The allies are extremely reluctant to be drawn into a conflict of Turkey’s making.

Kantouris reported from Thessaloniki, Greece. Veselin Toshkov in Sofia, Bulgaria, contributed.

NATO in urgent talks after 33 Turkish troops killed in Syria

February 28, 2020

BRUSSELS (AP) — NATO envoys were holding emergency talks Friday at the request of Turkey following the killing of 33 Turkish soldiers in northeast Syria, as scores of migrants gathered at Turkey’s border with Greece seeking entry into Europe.

NATO Secretary-General Jens Stoltenberg said in a statement that Friday morning’s meeting of ambassadors would be held under Article 4 of NATO’s founding treaty, which allows any ally to request consultations if it feels its territorial integrity, political independence or security is threatened.

The air strike by Syrian government forces marks the largest death toll for Turkey in a single day since it first intervened in Syria in 2016. It’s a major escalation in a conflict between Turkish and Russia-backed Syrian forces that has raged since early February.

At least 54 Turkish troops have now been killed in Idlib in that time. Omer Celik, spokesman for President Recep Tayyip Erdogan’s ruling party, said Turkey was “no longer able to hold refugees” following the Syrian attack — reiterating a longstanding warning from Erdogan that his country can no longer cope with the arrival of people fleeing the conflict.

Turkey hosts some 3.6 million Syrians and under a 2016 deal with the European Union agreed to step up efforts to halt the flow of refugees to Europe. Since then Erdogan has repeatedly threatened to “open the gates” in several disputes with European states.

DHA news agency reported that some 300 Syrians, Iranians, Iraqis, Moroccans and Pakistanis were gathering at the border with Greece, while others massed at beaches facing Greek islands off Turkey’s western coast.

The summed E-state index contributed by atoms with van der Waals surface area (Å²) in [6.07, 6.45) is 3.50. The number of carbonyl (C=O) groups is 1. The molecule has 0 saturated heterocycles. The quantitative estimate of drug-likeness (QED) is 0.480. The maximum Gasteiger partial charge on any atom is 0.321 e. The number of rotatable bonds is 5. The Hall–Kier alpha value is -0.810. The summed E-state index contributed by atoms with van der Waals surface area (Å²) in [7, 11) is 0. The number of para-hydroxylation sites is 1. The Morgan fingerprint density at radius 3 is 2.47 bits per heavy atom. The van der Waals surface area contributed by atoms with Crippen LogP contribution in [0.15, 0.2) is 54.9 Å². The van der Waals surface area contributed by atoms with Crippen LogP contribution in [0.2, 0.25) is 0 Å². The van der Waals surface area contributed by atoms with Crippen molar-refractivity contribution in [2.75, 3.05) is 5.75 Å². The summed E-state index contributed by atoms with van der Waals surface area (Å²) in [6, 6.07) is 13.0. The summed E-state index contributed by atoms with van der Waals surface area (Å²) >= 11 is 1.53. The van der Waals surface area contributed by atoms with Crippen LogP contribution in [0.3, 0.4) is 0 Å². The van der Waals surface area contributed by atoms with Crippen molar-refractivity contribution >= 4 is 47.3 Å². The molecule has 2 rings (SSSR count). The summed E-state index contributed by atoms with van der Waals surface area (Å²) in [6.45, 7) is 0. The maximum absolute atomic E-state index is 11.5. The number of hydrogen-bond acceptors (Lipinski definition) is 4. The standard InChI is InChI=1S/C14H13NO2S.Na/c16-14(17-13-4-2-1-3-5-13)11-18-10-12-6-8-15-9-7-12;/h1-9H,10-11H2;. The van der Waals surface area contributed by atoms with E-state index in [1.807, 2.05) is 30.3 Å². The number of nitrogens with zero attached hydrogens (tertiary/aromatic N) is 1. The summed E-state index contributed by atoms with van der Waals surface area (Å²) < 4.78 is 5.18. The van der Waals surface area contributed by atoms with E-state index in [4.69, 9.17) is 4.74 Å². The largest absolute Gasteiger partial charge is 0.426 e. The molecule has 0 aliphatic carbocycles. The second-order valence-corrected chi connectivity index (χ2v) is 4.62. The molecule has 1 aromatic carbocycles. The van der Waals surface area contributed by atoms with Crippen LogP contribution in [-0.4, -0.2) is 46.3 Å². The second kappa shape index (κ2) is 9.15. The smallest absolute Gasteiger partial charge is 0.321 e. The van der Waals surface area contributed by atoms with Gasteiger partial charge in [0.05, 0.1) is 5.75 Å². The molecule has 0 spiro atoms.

A Greek police official said dozens of people had gathered on the Turkish side of the land border in Greece’s northeastern Evros region shouting “open the borders.” Greek police and military border patrols were deployed on the Greek side to prevent anyone trying to cross without authorization.

The official spoke on condition of anonymity as they were not authorized to speak to the press on the record. Apart from providing some aerial surveillance over Syria, NATO plays no direct role in the conflict-torn country, but its members are deeply divided over Turkey’s actions there, and European allies are worried about any new wave of refugees arriving.

Turkey’s invasion of the north of the conflict-torn country — along with the criticism and threats of sanctions brandished by fellow allies at Ankara over the offensive — has come close to sparking a crisis at the military alliance.

France in particular has tried to launch debate on what Turkey’s allies should do if Ankara requests their assistance under Article 5 of the Washington Treaty — which requires all allies to come to the defense of another member under attack — but that discussion has not happened.

The allies are extremely reluctant to be drawn into a conflict of Turkey’s making, and particularly because Erdogan has used up a lot of good will by testing his fellow NATO members’ patience for quite a while.